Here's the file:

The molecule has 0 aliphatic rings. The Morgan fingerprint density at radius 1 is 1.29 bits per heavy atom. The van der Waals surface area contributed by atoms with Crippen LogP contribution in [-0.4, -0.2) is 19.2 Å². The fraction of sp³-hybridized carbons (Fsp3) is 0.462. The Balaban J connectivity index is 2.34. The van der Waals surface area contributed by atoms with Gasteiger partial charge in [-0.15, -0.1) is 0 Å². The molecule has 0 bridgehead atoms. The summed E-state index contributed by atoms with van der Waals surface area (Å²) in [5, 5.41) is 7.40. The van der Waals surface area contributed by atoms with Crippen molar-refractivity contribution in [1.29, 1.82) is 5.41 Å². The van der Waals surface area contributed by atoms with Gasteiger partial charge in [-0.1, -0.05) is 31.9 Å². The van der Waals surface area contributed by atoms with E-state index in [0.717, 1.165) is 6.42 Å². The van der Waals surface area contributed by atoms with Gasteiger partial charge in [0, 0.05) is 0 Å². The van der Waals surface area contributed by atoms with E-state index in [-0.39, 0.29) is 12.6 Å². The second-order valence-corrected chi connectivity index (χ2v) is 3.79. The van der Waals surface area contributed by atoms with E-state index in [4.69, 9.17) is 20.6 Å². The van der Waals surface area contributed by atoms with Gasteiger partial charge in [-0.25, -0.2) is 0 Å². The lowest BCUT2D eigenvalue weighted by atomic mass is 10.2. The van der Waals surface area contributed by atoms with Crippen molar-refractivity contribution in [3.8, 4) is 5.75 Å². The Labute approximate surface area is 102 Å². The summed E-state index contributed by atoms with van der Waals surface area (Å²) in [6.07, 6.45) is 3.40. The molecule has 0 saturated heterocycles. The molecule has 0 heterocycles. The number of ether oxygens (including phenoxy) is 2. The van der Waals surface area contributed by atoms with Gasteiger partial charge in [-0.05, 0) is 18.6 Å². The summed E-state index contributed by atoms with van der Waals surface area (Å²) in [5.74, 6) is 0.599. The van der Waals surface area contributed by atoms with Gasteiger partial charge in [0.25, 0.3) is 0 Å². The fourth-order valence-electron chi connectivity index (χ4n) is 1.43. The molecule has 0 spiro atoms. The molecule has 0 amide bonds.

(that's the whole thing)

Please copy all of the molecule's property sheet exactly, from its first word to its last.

The molecule has 0 aliphatic rings. The Morgan fingerprint density at radius 1 is 1.29 bits per heavy atom. The van der Waals surface area contributed by atoms with Crippen LogP contribution in [-0.4, -0.2) is 19.2 Å². The fraction of sp³-hybridized carbons (Fsp3) is 0.462. The Balaban J connectivity index is 2.34. The van der Waals surface area contributed by atoms with Gasteiger partial charge in [-0.15, -0.1) is 0 Å². The molecule has 0 bridgehead atoms. The summed E-state index contributed by atoms with van der Waals surface area (Å²) in [5, 5.41) is 7.40. The van der Waals surface area contributed by atoms with Crippen molar-refractivity contribution in [1.29, 1.82) is 5.41 Å². The van der Waals surface area contributed by atoms with Gasteiger partial charge in [-0.1, -0.05) is 31.9 Å². The van der Waals surface area contributed by atoms with E-state index in [0.717, 1.165) is 6.42 Å². The van der Waals surface area contributed by atoms with Gasteiger partial charge in [0, 0.05) is 0 Å². The van der Waals surface area contributed by atoms with E-state index in [-0.39, 0.29) is 12.6 Å². The second-order valence-corrected chi connectivity index (χ2v) is 3.79. The van der Waals surface area contributed by atoms with E-state index in [4.69, 9.17) is 20.6 Å². The van der Waals surface area contributed by atoms with Gasteiger partial charge in [-0.25, -0.2) is 0 Å². The lowest BCUT2D eigenvalue weighted by atomic mass is 10.2. The van der Waals surface area contributed by atoms with Crippen molar-refractivity contribution in [3.8, 4) is 5.75 Å². The Labute approximate surface area is 102 Å². The summed E-state index contributed by atoms with van der Waals surface area (Å²) in [6.07, 6.45) is 3.40. The molecule has 0 saturated heterocycles. The molecule has 0 heterocycles. The number of ether oxygens (including phenoxy) is 2. The van der Waals surface area contributed by atoms with Gasteiger partial charge in [-0.05, 0) is 18.6 Å². The summed E-state index contributed by atoms with van der Waals surface area (Å²) in [5.74, 6) is 0.599. The van der Waals surface area contributed by atoms with Gasteiger partial charge in [0.25, 0.3) is 0 Å². The fourth-order valence-electron chi connectivity index (χ4n) is 1.43. The molecule has 0 spiro atoms. The molecule has 0 amide bonds.